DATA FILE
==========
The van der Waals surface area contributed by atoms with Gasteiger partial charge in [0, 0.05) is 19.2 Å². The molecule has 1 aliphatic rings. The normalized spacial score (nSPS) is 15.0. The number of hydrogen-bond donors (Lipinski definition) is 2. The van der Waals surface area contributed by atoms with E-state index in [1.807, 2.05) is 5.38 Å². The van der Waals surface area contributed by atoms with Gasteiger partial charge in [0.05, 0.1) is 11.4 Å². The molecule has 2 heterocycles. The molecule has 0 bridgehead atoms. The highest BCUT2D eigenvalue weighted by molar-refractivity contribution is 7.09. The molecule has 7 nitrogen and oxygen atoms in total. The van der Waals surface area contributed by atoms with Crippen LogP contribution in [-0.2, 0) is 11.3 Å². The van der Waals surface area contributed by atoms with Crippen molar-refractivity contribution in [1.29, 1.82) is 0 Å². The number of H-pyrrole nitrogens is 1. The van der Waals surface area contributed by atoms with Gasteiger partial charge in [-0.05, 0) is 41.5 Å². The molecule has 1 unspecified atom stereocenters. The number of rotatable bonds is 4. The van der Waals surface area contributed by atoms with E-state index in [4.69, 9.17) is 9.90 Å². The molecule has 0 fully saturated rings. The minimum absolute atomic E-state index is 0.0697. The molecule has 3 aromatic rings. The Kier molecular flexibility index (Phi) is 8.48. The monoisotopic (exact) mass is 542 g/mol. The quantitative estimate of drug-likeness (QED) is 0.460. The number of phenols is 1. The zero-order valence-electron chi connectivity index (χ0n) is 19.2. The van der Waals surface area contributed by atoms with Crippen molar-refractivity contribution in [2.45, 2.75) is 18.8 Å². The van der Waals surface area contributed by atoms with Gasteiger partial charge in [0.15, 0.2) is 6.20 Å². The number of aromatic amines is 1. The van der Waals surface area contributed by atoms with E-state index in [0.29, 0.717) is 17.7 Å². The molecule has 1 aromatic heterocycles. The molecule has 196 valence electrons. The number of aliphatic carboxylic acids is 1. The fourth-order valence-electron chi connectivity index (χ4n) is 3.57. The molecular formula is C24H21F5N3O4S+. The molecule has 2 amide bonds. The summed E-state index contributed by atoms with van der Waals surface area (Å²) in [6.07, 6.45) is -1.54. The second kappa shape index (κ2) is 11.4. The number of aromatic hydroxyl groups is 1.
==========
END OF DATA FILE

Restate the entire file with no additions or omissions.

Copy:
The van der Waals surface area contributed by atoms with Gasteiger partial charge in [0, 0.05) is 19.2 Å². The molecule has 1 aliphatic rings. The normalized spacial score (nSPS) is 15.0. The number of hydrogen-bond donors (Lipinski definition) is 2. The van der Waals surface area contributed by atoms with E-state index in [1.807, 2.05) is 5.38 Å². The van der Waals surface area contributed by atoms with Gasteiger partial charge in [0.05, 0.1) is 11.4 Å². The molecule has 2 heterocycles. The molecule has 0 bridgehead atoms. The highest BCUT2D eigenvalue weighted by molar-refractivity contribution is 7.09. The molecule has 7 nitrogen and oxygen atoms in total. The van der Waals surface area contributed by atoms with Crippen LogP contribution in [-0.2, 0) is 11.3 Å². The van der Waals surface area contributed by atoms with Crippen molar-refractivity contribution in [1.29, 1.82) is 0 Å². The number of H-pyrrole nitrogens is 1. The van der Waals surface area contributed by atoms with Gasteiger partial charge in [-0.05, 0) is 41.5 Å². The molecule has 1 unspecified atom stereocenters. The number of rotatable bonds is 4. The van der Waals surface area contributed by atoms with E-state index in [4.69, 9.17) is 9.90 Å². The molecule has 0 fully saturated rings. The minimum absolute atomic E-state index is 0.0697. The molecule has 3 aromatic rings. The Kier molecular flexibility index (Phi) is 8.48. The monoisotopic (exact) mass is 542 g/mol. The quantitative estimate of drug-likeness (QED) is 0.460. The number of phenols is 1. The zero-order valence-electron chi connectivity index (χ0n) is 19.2. The van der Waals surface area contributed by atoms with Crippen molar-refractivity contribution in [2.45, 2.75) is 18.8 Å². The van der Waals surface area contributed by atoms with Gasteiger partial charge in [0.15, 0.2) is 6.20 Å². The number of aromatic amines is 1. The van der Waals surface area contributed by atoms with E-state index in [0.29, 0.717) is 17.7 Å². The molecule has 1 aromatic heterocycles. The molecule has 196 valence electrons. The number of aliphatic carboxylic acids is 1. The fourth-order valence-electron chi connectivity index (χ4n) is 3.57. The molecular formula is C24H21F5N3O4S+. The molecule has 2 amide bonds. The summed E-state index contributed by atoms with van der Waals surface area (Å²) in [6.07, 6.45) is -1.54. The second kappa shape index (κ2) is 11.4. The number of aromatic hydroxyl groups is 1.